He is waiting for snow to test it without the fuel filter and said he will make a video of it working as he loves the performance of the YS624 (we'll see how it goes).

I learned that on a gravity fed fuel system a conventional fuel filter can cause a restriction an make the engine run poorly/stall with the BMW Isetta guys where there is only a screen fitted as filter to prevent flow restrictions.
There have been proven facts that the filter indeed causes the issue and a lot of the Isetta owners will warn you not to use a fuel filter.
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post #9 of 12 Old 01-02-2017, 04:32 PM Thread Starter
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I cleaned out the tank as follows.

Wear eye protection when doing this, you don't want any of the solvents getting in your eyes.


1. spray in a good amount of carb cleaner, at least enough to swish around some. Let that sit for several hours to dissolve any gummy deposits.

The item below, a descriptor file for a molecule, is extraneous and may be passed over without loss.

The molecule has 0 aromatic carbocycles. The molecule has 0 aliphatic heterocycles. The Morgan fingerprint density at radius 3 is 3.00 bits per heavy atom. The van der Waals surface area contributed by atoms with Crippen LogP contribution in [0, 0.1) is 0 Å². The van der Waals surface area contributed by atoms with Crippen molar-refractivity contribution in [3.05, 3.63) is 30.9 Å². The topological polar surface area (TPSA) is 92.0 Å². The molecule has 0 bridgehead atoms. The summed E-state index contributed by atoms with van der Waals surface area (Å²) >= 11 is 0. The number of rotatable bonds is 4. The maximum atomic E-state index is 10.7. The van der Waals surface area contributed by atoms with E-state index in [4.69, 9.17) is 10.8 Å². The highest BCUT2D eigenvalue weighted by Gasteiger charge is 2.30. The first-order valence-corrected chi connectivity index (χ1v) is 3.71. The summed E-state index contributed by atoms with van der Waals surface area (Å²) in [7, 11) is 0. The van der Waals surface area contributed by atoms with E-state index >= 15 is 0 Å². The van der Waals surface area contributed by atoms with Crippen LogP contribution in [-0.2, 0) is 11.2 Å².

2. Rinse the tank a few times with paint thinner to remove anything dissolved by the carb cleaner. On the last rinse, allow the thinner to drain out the supply nipple to make sure that area is clear.

3. Add 1/2 cup straight ammonia to the tank, put on the cap and shake well. Be very careful to not get the ammonia on yourself from the supply nipple.

4. Fill the tank part way with very hot water, replace the cap and shake well. Drain the water and let some of it drain through the supply nipple. Repeat with the ammonia once and the rinse with hot water several times. You should not be able to smell the paint thinner or ammonia very much when you are done.

5. Despite the stupid design of these tanks, try to get as much of the water out of the tank as you can. Leave the tank to dry overnight.

6. If you do this in the summer, you can probably just leave the tank somewhere warm until it dries out completely. If you need to re-install it before it is dry, pour 3/4 of a dry gas into the wet tank and shake well. Drain as much of the dry gas out as you can through the supply nipple. It helps if you can let the tank sit for a while after this. Put the remaining 1/4 of the dry gas into the tank before you add the gas.

Thanks for the tips,

LMHmedchem
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post #10 of 12 Old 01-02-2017, 05:28 PM
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I'm not a chemical engineer but I need to ask if you're sure you're not producing a toxic vapor when mixing these other compounds with household ammonia . . . . which is poisonous in itself ?